Bringing people together

Say the words "pub crawl" and people tend to think it means gathering a few friends to go drinking and staggering from bar to bar -#8212; but that is far from what John Crowley said the upcoming Feb. 8 Petaluma Pub Crawl is all about.

A native of Dublin, Ireland, Crowley defines the word "pub" (public house) as a place where people gather to talk about the issues of the day, meet new people, have fun and create a sense of community. A pub crawl adds the fun of visiting different venues while making new friends. It's not about the drinking, it's about human connection.

"I grew up in an Irish pub, and it was considered a community center," said Crowley. "It had all ages in it and everyone in the community met there. The attitude in America toward drinking establishments is a little different. People look down on pubs, but when they go visit one in England or Ireland they come back telling me that they had the best time and ask, 'Why are there no pubs like that here?'"

Inspired by those comments, Crowley started the first pub crawl in Petaluma 15 years ago. His goal was to create community and provide something for residents to do at a time when there wasn't much going on around town for those not interested in the night club scene.

"I wanted to get out and see what's new in town," said Crowley. "I was wondering if Saturday night had denegrated to going to the video store or seeing what's on TV. I wasn't happy with that."

The first pub crawl had just 15 participants, but it grew in size and peaked a few years ago with 300 people schmoozing and having a good time.

"The age demographic was mainly 40s back then," said Crowley.

The pub crawls involved walking to a few different venues around downtown, which often included galleries, antique shops and even artists' studios.

"It was a win-win for everyone," said Crowley. "You'd have a glass a wine and get to look at different things. And, it's always great for a business to have 200 people walking through and talking about your business."

The crawls slowed to a stop a few years ago as more activities around town began conflicting with it.

"We took a break," said Crowley. "There's so much going on around town now, but it really does have its niche. You meet a lot a people on these crawls. A lot of people have great memories of them. It changed peoples' lives. People met their wives and husbands through it. People found places to live, found jobs and got businesses started through people they met at the crawls."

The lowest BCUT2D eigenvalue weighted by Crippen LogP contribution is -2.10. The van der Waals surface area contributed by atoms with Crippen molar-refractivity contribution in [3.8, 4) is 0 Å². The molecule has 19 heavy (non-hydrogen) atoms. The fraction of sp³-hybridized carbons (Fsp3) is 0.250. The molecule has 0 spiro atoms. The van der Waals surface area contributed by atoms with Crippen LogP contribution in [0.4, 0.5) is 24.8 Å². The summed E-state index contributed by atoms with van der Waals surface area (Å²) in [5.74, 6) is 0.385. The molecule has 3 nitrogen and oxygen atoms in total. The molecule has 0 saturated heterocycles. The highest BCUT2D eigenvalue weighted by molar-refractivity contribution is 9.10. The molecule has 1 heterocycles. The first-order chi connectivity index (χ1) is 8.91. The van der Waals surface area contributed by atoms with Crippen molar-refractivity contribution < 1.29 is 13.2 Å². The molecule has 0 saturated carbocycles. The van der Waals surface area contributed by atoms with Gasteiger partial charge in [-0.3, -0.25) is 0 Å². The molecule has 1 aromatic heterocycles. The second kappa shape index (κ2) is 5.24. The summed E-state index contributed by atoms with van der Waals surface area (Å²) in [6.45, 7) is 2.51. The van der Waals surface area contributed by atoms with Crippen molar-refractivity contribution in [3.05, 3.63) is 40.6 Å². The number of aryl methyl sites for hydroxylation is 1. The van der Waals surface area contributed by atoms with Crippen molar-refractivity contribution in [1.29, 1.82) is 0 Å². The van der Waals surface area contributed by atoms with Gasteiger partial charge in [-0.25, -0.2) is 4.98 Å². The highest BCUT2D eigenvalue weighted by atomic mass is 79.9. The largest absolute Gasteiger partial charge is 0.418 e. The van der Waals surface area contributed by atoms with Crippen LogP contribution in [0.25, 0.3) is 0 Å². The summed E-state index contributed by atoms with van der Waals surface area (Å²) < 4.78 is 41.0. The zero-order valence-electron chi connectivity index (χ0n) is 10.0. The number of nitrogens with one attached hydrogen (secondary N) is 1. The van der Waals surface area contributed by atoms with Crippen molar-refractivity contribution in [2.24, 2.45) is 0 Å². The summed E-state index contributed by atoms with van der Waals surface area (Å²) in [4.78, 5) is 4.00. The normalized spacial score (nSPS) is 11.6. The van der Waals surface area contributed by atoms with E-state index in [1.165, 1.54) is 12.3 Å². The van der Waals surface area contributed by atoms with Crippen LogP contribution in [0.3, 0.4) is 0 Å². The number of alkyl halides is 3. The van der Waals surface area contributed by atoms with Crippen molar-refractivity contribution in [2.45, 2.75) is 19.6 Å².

The decision to bring back the pub crawl was reborn after a recent conversation with Val Richman, a deejay who mentioned to Crowley that Petaluma was sorely lacking in places where the over 22 crowd could go to dance.

The time seemed ripe for reviving the crawl, which Crowley said will be held a few times a year and include visits to several downtown venues.

The Feb. 8 pub crawl begins at 7 p.m. at a yet to be determined location, and continues until about 2 a.m. Participants can come along for parts of the crawl, or stay for the entire event.

As with the original pub crawl, there is a theme. Participants are encouraged to wear purple and bring a book or CD to trade or give away.

"The theme just helps facilitate the fun," said Crowley. "It's an icebreaker. Sometimes it's difficult to start a conversation with someone. This makes it easy. The whole point of the crawl is to meet someone new."

Stops for the upcoming pub crawl include Taps at its new River Plaza location on Washington Street, and Zodiacs on Petaluma Boulevard.

"We will be getting a sneak preview of Zodiacs on their opening night," said Crowley. "It will be our last stop on the crawl at around 10 p.m. DJ Val Richman is going to be deejaying and then there will be live music by a Sonoma County band Jug Town Pirates as well."

Crowley added that there will be one or two more stops on the crawl that are yet to be confirmed. Those interested in learning the complete itinerary should go online to aqusnews.com for updates.

"It's that human connection we're trying to create," said Crowley. "There's no substitute for that. It's what we're all searching for. It makes the place where you live a lot more interesting."

(Contact Yovanna Bieberich at yovanna.bieberich@arguscourier.com)